Bring back the tantrum

A couple of weeks ago, prior to being plunged back into the fog of another lockdown, I spent the day down at my sisters with her husband and my two little nephews to reconnect with the more wholesome aspects of life outside of the frenetic central London humdrum which invades the majority of my days (despite not having a job…)). Anyway, once Finding Nemo had finished up (which, I might add, was marginally traumatic to watch as an adult) & the Autumn light had started to fade, I kissed my nephews on the head, said my goodbyes to my sister & brother in law and hopped on my bike back into town.

As I pedalled along the Thames, my phone started ringing; I pulled up on the curb and saw it was my sister calling: ‘Hey Robyn, classic, what did I leave behind?’ No answer. All I could hear were the muffled sobs of my oldest nephew, Hugo. ‘Rob, is everything ok?’. The sobbing continued. Activates video call. As the pixelated video came into clarity, I saw Hugo sobbing into my sister’s shoulder as she rubbed his back trying to comfort him. Despite being entirely aloof when I left, he had subsequently realised he needed to ask me something so ran down the road after me shouting my name but I didn’t hear him as I pedalled away, my mind far too occupied with more pressing questions of what was for dinner.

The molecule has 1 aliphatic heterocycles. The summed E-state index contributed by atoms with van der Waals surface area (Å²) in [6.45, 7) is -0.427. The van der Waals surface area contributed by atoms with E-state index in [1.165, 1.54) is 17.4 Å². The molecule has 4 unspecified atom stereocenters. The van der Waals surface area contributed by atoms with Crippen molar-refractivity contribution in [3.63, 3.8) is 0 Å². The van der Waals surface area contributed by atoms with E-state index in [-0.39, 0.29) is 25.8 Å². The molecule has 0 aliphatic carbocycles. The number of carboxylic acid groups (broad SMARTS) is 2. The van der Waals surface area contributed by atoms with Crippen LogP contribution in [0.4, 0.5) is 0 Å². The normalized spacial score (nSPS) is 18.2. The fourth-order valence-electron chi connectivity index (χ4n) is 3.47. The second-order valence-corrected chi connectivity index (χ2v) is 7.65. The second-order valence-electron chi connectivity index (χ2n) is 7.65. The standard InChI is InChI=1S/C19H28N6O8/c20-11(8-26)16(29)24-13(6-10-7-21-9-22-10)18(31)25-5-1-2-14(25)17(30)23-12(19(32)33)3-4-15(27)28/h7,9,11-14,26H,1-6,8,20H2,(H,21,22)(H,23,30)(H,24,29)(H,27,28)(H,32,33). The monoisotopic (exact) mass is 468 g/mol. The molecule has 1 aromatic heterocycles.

We tried, with little success, to figure out what it was he wanted so I promised him I’d call him as soon as I got home. It turned out that he had wanted to ask me if he could come to visit where I lived (I live near Paddington station which has an added allure to kids after the Paddington film was released) but I had cycled off without giving him a chance to ask, which, completely understandably, left him feeling pretty sad/angry/ignored. When I called back, he was merrily painting his bedroom with my sister, no grudge held, no lingering sadness, just a present little 3 year old painting his room with the kind of joy that makes your heart swell.